If I asked you to stop and make a list of the top problems in your life right now, what would they be?
Would any of these problems make your list?
- Feeling overwhelmed and unable to manage everything all at once?
- Feeling sad or blah most days?
- Spending too much time worrying about the future?
- Feeling frustrated with your job? Or stuck in a job or career that feels unfulfilling?
- Feeling like you have no idea how to help your child anymore?
- Feeling like you barely recognize your girlfriend/boyfriend/spouse anymore?
- Feeling like you just can’t seem to get it together to get where you want to go – if you could only figure out where that is?
And, if I asked you to make a list of the top reasons why you haven’t consulted with a therapist about the problems in your life, what would be on that list? Perhaps it may look something like this:
- My problems aren’t bad enough to need therapy. Only people with major problems need therapy.
- I just need to figure some stuff out on my own – no sense going to a therapist for that.
- I don’t have time to be in therapy between work and home commitments.
- It’s so expensive.
- Therapy might work for other people, but I really don’t think it would work for me.
- I tried therapy once, but it just didn’t change anything.
- I’ll just get a prescription for something to help instead.
Anything sound familiar yet?
May is Mental Health Awareness Month here in the United States. As part of this month, the American Psychological Association and other organizations dedicated to improving mental health outcomes across the country are encouraging individuals to speak out in support of better mental health and against the stigma of psychotherapy.
When I talk to folks about the reasons why they aren’t quite ready to attack their toughest problems in therapy, the responses I hear are often laced with stigma, fear, and shame. Therapy may be seen as something that only the “weak” or the “crazy” people among us need. Or people may worry that others will think negatively of them if they are discovered to be in therapy.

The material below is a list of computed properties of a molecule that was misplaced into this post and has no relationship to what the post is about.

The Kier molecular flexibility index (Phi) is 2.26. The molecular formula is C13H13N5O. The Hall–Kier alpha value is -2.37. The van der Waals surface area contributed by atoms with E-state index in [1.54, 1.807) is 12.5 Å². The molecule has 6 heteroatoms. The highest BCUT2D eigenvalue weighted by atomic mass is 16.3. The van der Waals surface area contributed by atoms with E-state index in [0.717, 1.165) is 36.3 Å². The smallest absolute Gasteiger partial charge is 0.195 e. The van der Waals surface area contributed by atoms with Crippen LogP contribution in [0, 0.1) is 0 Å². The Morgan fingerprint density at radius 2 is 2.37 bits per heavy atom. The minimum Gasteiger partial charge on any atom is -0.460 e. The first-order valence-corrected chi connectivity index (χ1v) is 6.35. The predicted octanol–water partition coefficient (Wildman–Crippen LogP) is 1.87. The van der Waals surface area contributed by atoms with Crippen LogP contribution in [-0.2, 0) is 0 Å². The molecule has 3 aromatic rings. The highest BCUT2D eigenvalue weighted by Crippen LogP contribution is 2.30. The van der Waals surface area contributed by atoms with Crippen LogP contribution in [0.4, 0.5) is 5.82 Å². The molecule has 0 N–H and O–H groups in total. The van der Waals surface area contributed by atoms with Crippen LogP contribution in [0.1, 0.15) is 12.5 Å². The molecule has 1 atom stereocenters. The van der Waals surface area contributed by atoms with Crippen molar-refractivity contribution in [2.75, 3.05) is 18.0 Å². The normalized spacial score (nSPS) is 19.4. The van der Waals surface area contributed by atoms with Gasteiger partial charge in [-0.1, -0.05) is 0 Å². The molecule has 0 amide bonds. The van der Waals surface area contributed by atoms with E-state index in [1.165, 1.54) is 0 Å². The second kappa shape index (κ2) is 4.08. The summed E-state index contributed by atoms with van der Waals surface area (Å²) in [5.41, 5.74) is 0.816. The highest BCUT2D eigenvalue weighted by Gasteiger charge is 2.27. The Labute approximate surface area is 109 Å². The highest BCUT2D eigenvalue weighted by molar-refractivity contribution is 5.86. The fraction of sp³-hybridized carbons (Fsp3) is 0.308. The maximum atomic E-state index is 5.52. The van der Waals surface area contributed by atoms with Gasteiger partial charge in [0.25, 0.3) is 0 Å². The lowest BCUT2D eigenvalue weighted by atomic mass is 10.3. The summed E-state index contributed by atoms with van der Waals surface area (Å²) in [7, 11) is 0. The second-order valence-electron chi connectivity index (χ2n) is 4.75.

In reality, while therapy is for those with a “diagnosable” condition…it’s also for everyone else, too. I see therapy as a place to come and figure out the source of your struggles and to find ways to push past those barriers to achieving your dreams in life.
While our society has made huge strides toward normalizing mental health issues and reducing stigma, there is still a long way to go. We must continue working to break down the fear and shame that create the barriers to getting help. Brene Brown, a researcher known for her work on shame, writes the following in her book, The Gifts of Imperfection: Let Go of Who You Think You’re Supposed to Be and Embrace Who You Are:
Shame hates it when we reach out and tell our story. It hates having words wrapped around it – it can’t survive being shared. Shame loves secrecy. The most dangerous thing to do after a shaming experience is hide or bury our story.
So, I’m blogging for mental health today to encourage everyone to fight the stigma and reach out for the help you need. Talking about your issues and about the help you receive can be a wonderful way to fight that fear and shame around mental illness and therapy.
If you are already seeing a therapist, that’s wonderful! Consider sharing your experiences on the site, I Have a Therapist. Speaking out not only helps reduce the shame and stigma around your own therapy but also can benefit others who are unsure about seeking help.
If you aren’t in therapy but think that you could benefit, consider picking up the phone or sending an email to me or to a qualified therapist in your area. Read some of the stories on the I Have a Therapist website. Talk to a professional about what is going on and hear how they might be able to help someone in your unique situation.
Therapy can be a powerful agent for change – think about making use of this amazing tool!